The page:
The Worth of People
Yesterday January 27, 2014 was International Holocaust Remembrance Day as designated by the United Nations. The day was marked by celebrations around the world in places ranging from London, Istanbul, Moscow, and Washington DC among others. The day of Remembrance was established by the United Nations on November 1, 2005. It is designed to remember the awful events of the Nazi regime from 1938 to 1945 which resulted in the murder of approximately 6 million Jews, Gypsies, and political undesirables in Nazi Germany.
I have to admit while I was growing up I was not exposed to Jewish culture. So there are others in this community who are better versed about Jewish culture. If you are interested in Jewish culture or practices ask Shoshana or Thas, either of them are easy to talk too and will gladly answer you questions. I have learned that one can ask them anything and get thoughtful answers.They are a wonderful resource in TUDiabetes community.
So after admitting that I have almost no information about Jewish culture and religion I am going to write about something that is not in my wheel house. But I hope the reader will stay with me even if you discount my views.
I first encountered Jewish people in college. I signed up for chemistry and ran headlong into one of my memorable teachers. Her name is Dr. Ruth Hanig (AKA Reverend Ruth Hanig ). Dr. Hanig was about 4’9” and a fireball of a person. Officially she taught chemistry, but to say she taught is an understatement of what she did. In fact she preached chemistry. Standing on a box she toted from classroom to classroom she professed her understanding of chemistry using hands, voice, eyes and her ever present overhead projector. Students would listen to the Dr. Hanig for one hour (often it went two) twice per week. Then to figure out what she was saying we would go on Friday to talk to the teaching assistant. Dr. Hanig never slowed down and never took questions. She could not be interrupted and she told us on the first day to not interrupt her. It was surreal.
As you can imagine she was one of the most unique teachers I have ever encountered. But she also had another part of her class. Dr. Hanig was a holocaust survivor. At least one class period each semester she stopped teaching chemistry and gave us a more lasting and important lesson.
She entered the camp at Dachau along with her family in June 1939. Her family consisted of her mother, father, two sisters and two brothers of varying age. Her father was separated from her family upon admission to the camp. She never saw him again. She was nine years old and eventually placed in a sub camp which doubled as a munitions factory. Eventually her family was narrowed down to one of her sisters and her. Her sister died of malnutrition in 1943. She was liberated in August of 1944, alone and at age 14 she had no family.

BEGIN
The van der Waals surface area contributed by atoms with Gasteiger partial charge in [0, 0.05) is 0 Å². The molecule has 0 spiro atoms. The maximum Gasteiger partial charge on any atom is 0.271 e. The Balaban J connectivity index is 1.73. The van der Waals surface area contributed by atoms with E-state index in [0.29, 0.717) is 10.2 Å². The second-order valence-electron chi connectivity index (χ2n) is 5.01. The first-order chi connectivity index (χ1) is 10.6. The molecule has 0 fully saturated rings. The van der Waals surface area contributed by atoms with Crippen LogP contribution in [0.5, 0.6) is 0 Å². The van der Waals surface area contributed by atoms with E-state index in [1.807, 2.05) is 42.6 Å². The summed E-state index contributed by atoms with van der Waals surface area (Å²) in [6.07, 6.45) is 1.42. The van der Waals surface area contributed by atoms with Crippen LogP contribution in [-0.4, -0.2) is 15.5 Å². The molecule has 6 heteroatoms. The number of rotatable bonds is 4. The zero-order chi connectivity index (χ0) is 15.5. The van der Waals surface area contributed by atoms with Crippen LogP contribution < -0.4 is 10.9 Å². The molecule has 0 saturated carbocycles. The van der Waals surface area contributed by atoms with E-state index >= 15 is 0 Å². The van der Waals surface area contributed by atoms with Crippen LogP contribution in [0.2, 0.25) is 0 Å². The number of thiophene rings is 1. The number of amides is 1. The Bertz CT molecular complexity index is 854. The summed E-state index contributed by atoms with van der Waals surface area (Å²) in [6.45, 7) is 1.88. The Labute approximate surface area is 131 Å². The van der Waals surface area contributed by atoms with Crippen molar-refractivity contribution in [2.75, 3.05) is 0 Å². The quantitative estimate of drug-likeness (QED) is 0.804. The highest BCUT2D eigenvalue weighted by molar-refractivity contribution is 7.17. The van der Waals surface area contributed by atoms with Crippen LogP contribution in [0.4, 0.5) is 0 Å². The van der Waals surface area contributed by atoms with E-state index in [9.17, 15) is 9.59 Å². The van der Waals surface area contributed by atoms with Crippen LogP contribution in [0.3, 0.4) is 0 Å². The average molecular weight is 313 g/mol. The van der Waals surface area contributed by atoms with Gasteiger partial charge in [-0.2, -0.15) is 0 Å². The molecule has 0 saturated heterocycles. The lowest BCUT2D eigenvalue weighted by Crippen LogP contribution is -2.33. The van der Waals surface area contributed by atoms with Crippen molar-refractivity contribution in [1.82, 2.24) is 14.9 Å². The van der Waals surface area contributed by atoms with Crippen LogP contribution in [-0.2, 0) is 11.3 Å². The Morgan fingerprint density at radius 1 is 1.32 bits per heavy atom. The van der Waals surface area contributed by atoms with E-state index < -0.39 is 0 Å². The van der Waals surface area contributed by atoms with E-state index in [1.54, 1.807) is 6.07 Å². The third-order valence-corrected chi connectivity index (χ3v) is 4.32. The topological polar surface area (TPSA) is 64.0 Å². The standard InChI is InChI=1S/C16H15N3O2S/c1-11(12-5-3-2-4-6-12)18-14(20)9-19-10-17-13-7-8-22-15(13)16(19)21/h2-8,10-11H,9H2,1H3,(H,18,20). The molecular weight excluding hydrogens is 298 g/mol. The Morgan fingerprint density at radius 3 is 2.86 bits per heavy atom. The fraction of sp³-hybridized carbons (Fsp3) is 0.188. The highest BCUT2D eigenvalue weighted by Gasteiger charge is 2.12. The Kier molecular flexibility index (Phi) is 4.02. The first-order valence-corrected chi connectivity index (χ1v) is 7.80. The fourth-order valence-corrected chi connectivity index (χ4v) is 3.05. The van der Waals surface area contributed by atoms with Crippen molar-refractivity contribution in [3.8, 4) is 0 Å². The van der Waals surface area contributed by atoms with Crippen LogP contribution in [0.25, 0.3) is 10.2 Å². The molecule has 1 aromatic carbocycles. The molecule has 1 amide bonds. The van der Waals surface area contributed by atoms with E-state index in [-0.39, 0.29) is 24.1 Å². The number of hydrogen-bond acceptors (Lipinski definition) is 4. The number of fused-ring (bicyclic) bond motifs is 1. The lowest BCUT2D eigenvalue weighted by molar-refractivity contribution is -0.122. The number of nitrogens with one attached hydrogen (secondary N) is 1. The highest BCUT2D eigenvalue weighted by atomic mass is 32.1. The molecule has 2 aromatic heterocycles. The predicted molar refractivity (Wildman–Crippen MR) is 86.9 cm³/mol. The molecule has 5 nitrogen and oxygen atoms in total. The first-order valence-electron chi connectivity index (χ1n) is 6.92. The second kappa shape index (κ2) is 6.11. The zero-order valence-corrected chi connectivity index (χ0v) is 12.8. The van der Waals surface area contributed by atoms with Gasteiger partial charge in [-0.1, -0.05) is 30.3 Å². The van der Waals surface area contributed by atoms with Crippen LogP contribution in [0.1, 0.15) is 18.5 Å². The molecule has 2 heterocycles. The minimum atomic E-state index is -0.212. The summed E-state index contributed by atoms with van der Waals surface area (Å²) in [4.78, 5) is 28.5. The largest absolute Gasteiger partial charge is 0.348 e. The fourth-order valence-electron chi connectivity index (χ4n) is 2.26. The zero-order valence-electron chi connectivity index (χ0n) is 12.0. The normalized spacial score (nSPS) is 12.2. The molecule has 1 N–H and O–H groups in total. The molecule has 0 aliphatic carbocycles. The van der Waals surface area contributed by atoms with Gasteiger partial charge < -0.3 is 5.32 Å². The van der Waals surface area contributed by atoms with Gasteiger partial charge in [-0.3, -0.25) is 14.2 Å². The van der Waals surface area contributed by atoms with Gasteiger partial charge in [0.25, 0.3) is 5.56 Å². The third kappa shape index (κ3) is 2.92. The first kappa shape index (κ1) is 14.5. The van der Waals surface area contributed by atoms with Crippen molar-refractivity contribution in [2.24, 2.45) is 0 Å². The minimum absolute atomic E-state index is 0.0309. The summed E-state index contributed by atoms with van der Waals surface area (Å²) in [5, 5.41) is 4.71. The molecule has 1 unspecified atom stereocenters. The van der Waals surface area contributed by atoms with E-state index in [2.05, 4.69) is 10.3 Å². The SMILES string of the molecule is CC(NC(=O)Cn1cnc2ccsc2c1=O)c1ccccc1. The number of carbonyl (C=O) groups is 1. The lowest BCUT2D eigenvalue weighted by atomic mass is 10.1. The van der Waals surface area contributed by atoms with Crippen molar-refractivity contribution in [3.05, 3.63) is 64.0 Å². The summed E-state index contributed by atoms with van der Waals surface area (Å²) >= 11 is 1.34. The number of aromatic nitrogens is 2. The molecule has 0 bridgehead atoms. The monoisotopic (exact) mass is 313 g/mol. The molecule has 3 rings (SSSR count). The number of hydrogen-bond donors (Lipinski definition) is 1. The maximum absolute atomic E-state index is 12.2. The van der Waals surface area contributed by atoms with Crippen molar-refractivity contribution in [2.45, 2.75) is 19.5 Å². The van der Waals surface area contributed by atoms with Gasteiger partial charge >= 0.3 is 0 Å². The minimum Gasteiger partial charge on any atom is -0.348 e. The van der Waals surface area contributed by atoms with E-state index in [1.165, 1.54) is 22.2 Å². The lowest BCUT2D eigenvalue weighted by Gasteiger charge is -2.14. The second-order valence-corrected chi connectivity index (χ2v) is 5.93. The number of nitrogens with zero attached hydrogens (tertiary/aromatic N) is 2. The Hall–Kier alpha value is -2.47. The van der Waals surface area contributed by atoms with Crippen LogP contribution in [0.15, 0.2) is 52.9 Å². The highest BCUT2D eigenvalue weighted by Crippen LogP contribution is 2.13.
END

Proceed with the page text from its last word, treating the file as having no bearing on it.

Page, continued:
She made her way to a relief agency and eventually to America where she was united with people she did not know. On the trip to America she met a young man who eventually became her husband and together they earned Ph.D.’s, hers in Chemistry and his in Literature. Her husband had similar experiences and he also taught at Indiana University
After earning her Ph.D. at Indiana University she worked as a research Chemist for a large agricultural corporation and along the way she improved food production in the world. As part of her lecture on concentration camps she would show the tattooed number on her neck. Once you saw it was impossible to not look at it.
She was going to follow the path of chemistry no matter if she lived in Germany or America. What stopped her from doing it in Germany was a government policy of racial hatred, supported by a majority of people in Germany. That raises the question what was the cost of her Ph.D.? The cost to America was almost nothing; the cost to Germany was massive. She could and would have been a research chemist in Germany. Dr. Hanig was never upset with the German people but she was upset anytime she heard talk of limited opportunity for students. She would often say don’t judge people by what you think they are; judge them instead for what they accomplish.
Yesterday made me think of Dr. Hanig and her family. The loss to the world of her family was potentially very large. The loss to Germany was a brilliant academic mind. We must remember that when public policy denies people (any people including diabetics) the opportunity to be who they can be the cost is overwhelming.